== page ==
Between Sept. 9 and Sept. 30 - from the end of the political conventions to the first debate between President Barack Obama and GOP challenger Mitt Romney - the two campaigns and their supporters aired ads 7,770 times in Denver, according to the Wesleyan Media Project.
Ads supporting Obama aired 1,812 more times in the city than ads supporting Romney, according to the authors, who analyzed data compiled by the private group Kantar Media/CMAG.
Obama and Democratic groups paid to air their ads 4,791 times. The Obama campaign paid for 4,001 of those spots and independent Democratic groups paid for 790, the analysis found.
The Romney side aired its ads 2,979 times. The former Massachusetts governor's campaign paid for 1,470 of the spots, independent GOP groups paid for 1,393 and the Republican National Committee paid for 116.
Obama's more frequent presence on Colorado airwaves likely explains why he has been leading Romney in Colorado, according to the Wesleyan Media Project.
He was up an average of 3.1 percentage points in the state, according to the Real Clear Politics online political site. But that was before Wednesday's debate at the University of Denver, which Romney is widely seen as having won.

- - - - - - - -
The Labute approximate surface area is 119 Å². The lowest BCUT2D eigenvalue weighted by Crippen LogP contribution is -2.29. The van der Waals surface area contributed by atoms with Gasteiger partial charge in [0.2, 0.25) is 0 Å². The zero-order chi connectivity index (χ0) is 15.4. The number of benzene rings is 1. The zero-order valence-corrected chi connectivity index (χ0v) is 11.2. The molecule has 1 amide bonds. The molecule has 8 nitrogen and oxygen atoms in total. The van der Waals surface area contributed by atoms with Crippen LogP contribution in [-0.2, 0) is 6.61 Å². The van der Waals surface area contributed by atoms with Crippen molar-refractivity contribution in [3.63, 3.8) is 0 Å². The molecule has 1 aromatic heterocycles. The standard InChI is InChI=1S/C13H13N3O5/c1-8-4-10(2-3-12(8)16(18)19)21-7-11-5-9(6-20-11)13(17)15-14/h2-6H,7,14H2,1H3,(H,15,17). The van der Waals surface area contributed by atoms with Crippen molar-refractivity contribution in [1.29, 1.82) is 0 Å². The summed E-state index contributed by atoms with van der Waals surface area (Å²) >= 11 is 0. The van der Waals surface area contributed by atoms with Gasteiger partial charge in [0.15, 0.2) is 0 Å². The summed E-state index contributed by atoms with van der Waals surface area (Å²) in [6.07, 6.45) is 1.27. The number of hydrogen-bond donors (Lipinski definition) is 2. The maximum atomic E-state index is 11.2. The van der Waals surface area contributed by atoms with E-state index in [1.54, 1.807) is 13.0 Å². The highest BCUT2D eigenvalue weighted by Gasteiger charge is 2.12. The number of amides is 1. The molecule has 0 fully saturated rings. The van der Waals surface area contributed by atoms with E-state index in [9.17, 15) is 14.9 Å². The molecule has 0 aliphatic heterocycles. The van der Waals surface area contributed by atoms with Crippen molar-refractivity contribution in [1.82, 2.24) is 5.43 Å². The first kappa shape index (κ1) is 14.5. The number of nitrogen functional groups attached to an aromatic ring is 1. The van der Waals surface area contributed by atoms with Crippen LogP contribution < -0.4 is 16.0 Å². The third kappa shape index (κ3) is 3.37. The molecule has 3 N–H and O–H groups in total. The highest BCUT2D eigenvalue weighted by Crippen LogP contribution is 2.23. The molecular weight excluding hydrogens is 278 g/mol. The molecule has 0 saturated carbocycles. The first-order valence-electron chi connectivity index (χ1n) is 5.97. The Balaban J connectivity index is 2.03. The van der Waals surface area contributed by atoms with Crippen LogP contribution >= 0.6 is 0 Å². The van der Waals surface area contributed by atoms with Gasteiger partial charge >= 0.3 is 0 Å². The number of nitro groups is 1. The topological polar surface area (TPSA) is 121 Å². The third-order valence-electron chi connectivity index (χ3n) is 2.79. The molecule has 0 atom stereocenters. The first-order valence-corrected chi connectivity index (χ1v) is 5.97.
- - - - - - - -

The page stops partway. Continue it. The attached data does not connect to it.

Colorado has nine electoral votes.
"The heavy advertising from the Obama campaign has challenged the assumption that Romney-friendly outside groups would saturate and dominate the airwaves in key markets," Erika Franklin Fowler, co-director of the Wesleyan Media Project and a political scientist at Wesleyan University in Connecticut, said in a statement.
Ads by both sides were predominantly negative in swing states.
The Obama campaign ran ads 2,000-3,000 times in September in most other major markets elsewhere in the country.
The campaign likely decided to run more ads in Denver because internal polls showed the race is very close in Colorado, said Travis Ridout, another Wesleyan Media Project co-director and a Washington State University political scientist.
"The Denver area is where their potential voters lie, where you'll find the soccer moms, the swing voters, the independents who could go either way," Ridout said in an interview.
Presidential ads weren't restricted to Denver.
Democratic ads were shown 322 more times than GOP ones in conservative Colorado Springs and 693 more times in Grand Junction, the Wesleyan Media Project found.
Kim Parker, an Obama campaign spokeswoman in Colorado, refused to discuss advertising strategies for the rest of the election season. The president's campaign released a new ad Thursday questioning Romney's tax plan.
Representatives of the Romney campaign in Colorado did not respond to requests for comment.
Obama and his allies made more ad buys in the swing states of Colorado, Florida (29 electoral votes), Ohio (18 electoral votes), and Virginia (13 electoral votes) last month, the Wesleyan Media Project found. Those states, especially Ohio and Florida, are seen as holding the keys to the election.
By RAJU CHEBIUM, Gannett Washington Bureau
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